BRUSSELS (AP) — More than 400 migrants were reported missing and nearly 10,000 more have been rescued in the Mediterranean over the last four days, highlighting the scope of the challenge facing the European Union and further exposing weaknesses in its migration policy. Here are some questions and answers about the situation:
Q: WHY ARE PEOPLE RISKING THEIR LIVES TO REACH EUROPE?
A: Some are fleeing conflict or persecution and others are looking for a way out of poverty. They come from countries including Eritrea, Niger, Syria, Iraq and Somalia. Many claim to be Syrian to improve their chances of staying. Right now, the weather is good, so smugglers are bringing over more people willing to spend thousands of euros apiece to risk their lives on poorly-maintained, overcrowded boats.
Q: HOW BIG IS THE PROBLEM?
A: Almost 280,000 people, some refugees escaping conflict, entered the EU illegally last year, a 138 percent increase over 2013. The International Organization for Migration estimates that at least 3,279 died in the Mediterranean in 2014. The U.N. refugee agency predicts that some 500,000 more people will flee Syria alone in 2015.
Q: HOW DO THEY GET TO EUROPE?
A: The main route is through conflict-torn Libya, where there are no effective border controls and smugglers are operating with near impunity. They have developed a well-oiled operation of acquiring boats and sending the migrants off with a satellite phone to make a call to Italian or Maltese authorities to come to their rescue once they're at sea.
Q: WHO IS HELPING SAVE MIGRANTS IN THE MEDITERRANEAN?
A: Under international law, the nearest vessel to any emergency must try to come to the rescue. These are often civilian ships — including ferries, cargo or private vessels — or national coast guards. The EU's border agency Frontex has ships and planes in the Mediterranean but its job is to monitor Europe's borders and migration flows, not save lives.
Q: WHAT WAS MARE NOSTRUM AND WHAT HAPPENED TO IT?
A: Mare Nostrum was an emergency search and rescue effort that Italy launched after more than 360 people drowned off the southern island of Lampedusa in October 2013. The operation was politically unpopular in Italy, which has long argued that the European Union as a whole should shoulder the burden of migration. The massive operation saved more than 100,000 lives, in part because it operated so closely to Libya's coast. But at 9.5 million euros per month, it was considered too expensive to continue in the long term and it officially ended Oct. 31.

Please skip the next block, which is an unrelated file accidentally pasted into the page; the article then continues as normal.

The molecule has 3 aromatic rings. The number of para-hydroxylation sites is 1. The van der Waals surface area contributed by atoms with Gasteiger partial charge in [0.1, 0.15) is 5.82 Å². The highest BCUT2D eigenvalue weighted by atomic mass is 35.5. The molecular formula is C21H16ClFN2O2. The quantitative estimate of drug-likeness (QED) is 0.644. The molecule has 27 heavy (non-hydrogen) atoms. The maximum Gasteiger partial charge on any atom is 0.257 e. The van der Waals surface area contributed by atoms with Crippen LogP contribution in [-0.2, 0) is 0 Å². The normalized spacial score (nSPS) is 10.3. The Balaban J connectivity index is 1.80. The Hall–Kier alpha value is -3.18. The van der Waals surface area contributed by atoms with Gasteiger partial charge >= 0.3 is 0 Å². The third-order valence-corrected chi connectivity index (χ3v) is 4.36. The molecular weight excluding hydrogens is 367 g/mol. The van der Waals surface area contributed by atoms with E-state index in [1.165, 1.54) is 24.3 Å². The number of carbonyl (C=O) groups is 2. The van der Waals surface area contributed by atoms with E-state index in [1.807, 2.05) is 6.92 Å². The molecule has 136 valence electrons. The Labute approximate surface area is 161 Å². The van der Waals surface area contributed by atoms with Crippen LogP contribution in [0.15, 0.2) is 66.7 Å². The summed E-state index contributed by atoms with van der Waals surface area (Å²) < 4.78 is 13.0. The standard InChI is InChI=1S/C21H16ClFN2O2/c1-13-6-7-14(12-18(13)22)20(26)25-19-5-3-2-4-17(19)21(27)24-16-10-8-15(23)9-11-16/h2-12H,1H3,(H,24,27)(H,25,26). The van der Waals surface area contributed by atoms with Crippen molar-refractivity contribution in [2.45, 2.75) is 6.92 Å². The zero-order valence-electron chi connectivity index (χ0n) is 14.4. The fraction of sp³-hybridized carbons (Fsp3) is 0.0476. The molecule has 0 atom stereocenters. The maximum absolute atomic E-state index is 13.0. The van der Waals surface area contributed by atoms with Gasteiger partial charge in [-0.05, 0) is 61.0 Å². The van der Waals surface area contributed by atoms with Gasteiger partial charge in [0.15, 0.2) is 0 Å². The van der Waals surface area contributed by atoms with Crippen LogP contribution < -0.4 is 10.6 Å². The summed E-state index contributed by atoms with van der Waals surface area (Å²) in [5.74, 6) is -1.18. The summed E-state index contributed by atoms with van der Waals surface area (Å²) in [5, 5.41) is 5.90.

Q: WHAT IS OPERATION TRITON?
A: Operation Triton was launched by Frontex in November as Mare Nostrum was wound down. Triton is not a search and rescue mission, but rather a border management mission. It has three aircraft and six ships, supplied by EU member states, and a budget of 2.9 million euros per month. The 28 EU members agree that Frontex should have a bigger budget and more equipment but no nation has come forward with new offers.
Q: WHAT HAPPENS TO THOSE WHO MAKE IT TO EUROPE ALIVE?
A: Migrants picked up at sea are supposed to be interviewed and have biometric and other data recorded as soon as they arrive. They are taken to reception centers where they can apply for asylum or some other form of legal status. Asylum can only be granted in the European country where they first land, but many refugees never register themselves in Italy, instead preferring to head immediately for train stations to travel to northern European destinations where they can apply for asylum. Some are given temporary permits allowing them to stay while their applications are processed. Some are invited to return to their countries of origin voluntarily, while others are returned forcibly.
Q: WHAT IS EUROPE DOING ABOUT IT?
A: The EU's executive commission will unveil its new strategic migration agenda in late May. It wants to beef up border controls, improve burden sharing, deepen contacts with countries that migrants leave or pass through on their way to Europe and find more legal ways for people to come. The EU also wants to set up immigration screening centers in Libya's neighbors; Niger, Tunisia and Egypt.